Set in the stunning Flamborough Cliffs Nature Reserve, the trail also stops at the famed Flamborough Head Lighthouse. The lighthouse is still in use, despite being built way back in 1806, and tours of the lighthouse can be organised in advance.
The lighthouse is roughly halfway through the hike and is a great place to break up the hike with a cup of tea or an ice cream. If you have the energy, walk the 200 steps down to the beach and relax for a while. Just remember you’ll have to walk back up! If you don’t fancy a 7-mile hike, don’t worry – the Flamborough Head car park is only a minute’s walk away from the lighthouse. Parking for two hours costs £1.40 – make sure you have cash!
The Flamborough Heads are very exposed to the elements, so take a jacket – even in summer! It can get very windy near the lighthouse, so coming prepared is key.
Once you’ve taken in the Flamborough Heads, either drive or walk back to Flamborough town. There are only a few options for hotels and B&Bs in Flamborough itself, so book in advance! If you’re unable to find anything suitable, the nearby town of Bridlington has more options.
If you’re staying in Flamborough, round off your day with a traditional pub dinner at the Rose & Crown. Don’t forget to order a pint of local real ale to toast to your first day on the Yorkshire Coast!
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Day 2 – Robin Hood’s Bay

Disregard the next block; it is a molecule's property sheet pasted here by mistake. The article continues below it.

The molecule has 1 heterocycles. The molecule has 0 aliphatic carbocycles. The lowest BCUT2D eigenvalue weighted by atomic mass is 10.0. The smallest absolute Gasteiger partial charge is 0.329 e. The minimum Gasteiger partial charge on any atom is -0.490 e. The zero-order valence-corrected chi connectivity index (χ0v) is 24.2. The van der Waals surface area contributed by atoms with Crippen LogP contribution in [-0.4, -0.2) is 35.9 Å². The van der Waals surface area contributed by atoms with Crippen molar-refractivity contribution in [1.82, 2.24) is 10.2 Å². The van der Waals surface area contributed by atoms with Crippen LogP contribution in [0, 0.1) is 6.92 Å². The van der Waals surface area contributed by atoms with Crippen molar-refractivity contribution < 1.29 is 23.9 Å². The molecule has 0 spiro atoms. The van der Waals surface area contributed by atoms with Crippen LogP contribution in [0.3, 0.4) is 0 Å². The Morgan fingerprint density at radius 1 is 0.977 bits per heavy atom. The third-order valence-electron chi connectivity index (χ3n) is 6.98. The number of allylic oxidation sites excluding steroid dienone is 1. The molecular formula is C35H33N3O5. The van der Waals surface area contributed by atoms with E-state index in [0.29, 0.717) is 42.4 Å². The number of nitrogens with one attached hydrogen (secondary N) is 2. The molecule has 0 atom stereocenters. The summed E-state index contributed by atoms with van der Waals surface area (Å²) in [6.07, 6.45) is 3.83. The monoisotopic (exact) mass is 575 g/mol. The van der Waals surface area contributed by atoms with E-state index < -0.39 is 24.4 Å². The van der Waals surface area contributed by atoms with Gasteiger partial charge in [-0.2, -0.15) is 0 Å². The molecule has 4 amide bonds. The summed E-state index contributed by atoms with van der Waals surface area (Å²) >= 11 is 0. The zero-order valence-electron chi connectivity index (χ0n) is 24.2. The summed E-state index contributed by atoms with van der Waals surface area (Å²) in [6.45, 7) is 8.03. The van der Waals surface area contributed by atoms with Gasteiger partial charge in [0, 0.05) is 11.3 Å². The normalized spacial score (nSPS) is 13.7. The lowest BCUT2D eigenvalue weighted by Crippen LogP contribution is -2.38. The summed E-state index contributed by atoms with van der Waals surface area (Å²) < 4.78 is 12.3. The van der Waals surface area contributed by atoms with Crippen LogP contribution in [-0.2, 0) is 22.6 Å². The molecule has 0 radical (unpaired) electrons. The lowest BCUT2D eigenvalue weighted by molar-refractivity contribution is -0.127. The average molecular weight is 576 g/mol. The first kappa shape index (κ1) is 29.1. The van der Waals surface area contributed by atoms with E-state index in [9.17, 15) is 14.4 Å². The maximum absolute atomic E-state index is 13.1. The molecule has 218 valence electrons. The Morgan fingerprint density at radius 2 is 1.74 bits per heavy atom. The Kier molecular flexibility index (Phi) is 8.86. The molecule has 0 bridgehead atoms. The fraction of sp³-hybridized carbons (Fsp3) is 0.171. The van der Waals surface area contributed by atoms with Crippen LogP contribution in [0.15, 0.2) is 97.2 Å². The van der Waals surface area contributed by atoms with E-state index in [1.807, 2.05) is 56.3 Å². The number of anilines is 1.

Bright and early, make the 1-hour drive along the coast to the beloved fishing village of Robin Hood’s Bay. Despite what the name suggests, there is no evidence that the famous character Robin Hood ever visited the bay. The origin of the town’s name remains a mystery to this day! This small village is located in the North Moors National Park, so beautiful nature is plentiful around here.
Robin Hood’s Bay is not the destination to rush around with a checklist of things to do. Instead, spend the day taking it easy and soaking up everything that makes Robin Hood’s Bay so great. There are countless hiking trails around the clifftops and bay which could easily fill a full day for hiking enthusiasts.
Don’t miss spending time on Robin Hood’s Bay Beach before moving on to Boggle Hole. You can get to this oddly-named cove either by walking along the sands (if the tide is on your side) or over the cliff and through the woods. The small cove is ideal for exploring rock pools, fossil hunting and watching the world go by. The hostel nearby, which is in a converted mill, serves epic hot chocolate if you’re visiting on a cold day.